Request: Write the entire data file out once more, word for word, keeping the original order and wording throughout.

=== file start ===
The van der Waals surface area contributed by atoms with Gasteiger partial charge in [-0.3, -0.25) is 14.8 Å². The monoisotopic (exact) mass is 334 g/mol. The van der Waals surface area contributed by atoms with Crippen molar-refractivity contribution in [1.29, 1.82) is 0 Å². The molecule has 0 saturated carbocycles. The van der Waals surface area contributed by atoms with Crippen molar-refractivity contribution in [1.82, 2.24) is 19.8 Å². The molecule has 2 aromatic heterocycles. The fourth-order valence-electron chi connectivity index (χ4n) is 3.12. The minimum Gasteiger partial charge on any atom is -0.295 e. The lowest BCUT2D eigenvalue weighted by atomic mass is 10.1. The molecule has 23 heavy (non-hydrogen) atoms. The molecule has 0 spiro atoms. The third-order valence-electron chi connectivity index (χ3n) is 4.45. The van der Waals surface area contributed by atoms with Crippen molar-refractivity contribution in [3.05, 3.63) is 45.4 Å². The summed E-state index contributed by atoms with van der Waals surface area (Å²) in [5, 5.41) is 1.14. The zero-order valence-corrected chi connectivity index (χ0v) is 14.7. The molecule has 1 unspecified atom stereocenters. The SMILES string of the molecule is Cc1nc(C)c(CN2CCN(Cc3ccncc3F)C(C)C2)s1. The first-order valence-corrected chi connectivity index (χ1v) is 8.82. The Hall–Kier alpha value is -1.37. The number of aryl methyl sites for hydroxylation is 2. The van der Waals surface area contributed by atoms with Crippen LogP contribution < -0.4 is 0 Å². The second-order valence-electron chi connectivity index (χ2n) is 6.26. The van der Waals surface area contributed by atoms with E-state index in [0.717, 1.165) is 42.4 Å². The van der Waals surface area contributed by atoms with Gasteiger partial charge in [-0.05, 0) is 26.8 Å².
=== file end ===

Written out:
The van der Waals surface area contributed by atoms with Gasteiger partial charge in [-0.3, -0.25) is 14.8 Å². The monoisotopic (exact) mass is 334 g/mol. The van der Waals surface area contributed by atoms with Crippen molar-refractivity contribution in [1.29, 1.82) is 0 Å². The molecule has 0 saturated carbocycles. The van der Waals surface area contributed by atoms with Crippen molar-refractivity contribution in [1.82, 2.24) is 19.8 Å². The molecule has 2 aromatic heterocycles. The fourth-order valence-electron chi connectivity index (χ4n) is 3.12. The minimum Gasteiger partial charge on any atom is -0.295 e. The lowest BCUT2D eigenvalue weighted by atomic mass is 10.1. The molecule has 23 heavy (non-hydrogen) atoms. The molecule has 0 spiro atoms. The third-order valence-electron chi connectivity index (χ3n) is 4.45. The van der Waals surface area contributed by atoms with Crippen molar-refractivity contribution in [3.05, 3.63) is 45.4 Å². The summed E-state index contributed by atoms with van der Waals surface area (Å²) in [5, 5.41) is 1.14. The zero-order valence-corrected chi connectivity index (χ0v) is 14.7. The molecule has 1 unspecified atom stereocenters. The SMILES string of the molecule is Cc1nc(C)c(CN2CCN(Cc3ccncc3F)C(C)C2)s1. The first-order valence-corrected chi connectivity index (χ1v) is 8.82. The Hall–Kier alpha value is -1.37. The number of aryl methyl sites for hydroxylation is 2. The van der Waals surface area contributed by atoms with Crippen LogP contribution < -0.4 is 0 Å². The second-order valence-electron chi connectivity index (χ2n) is 6.26. The van der Waals surface area contributed by atoms with E-state index in [0.717, 1.165) is 42.4 Å². The van der Waals surface area contributed by atoms with Gasteiger partial charge in [-0.05, 0) is 26.8 Å².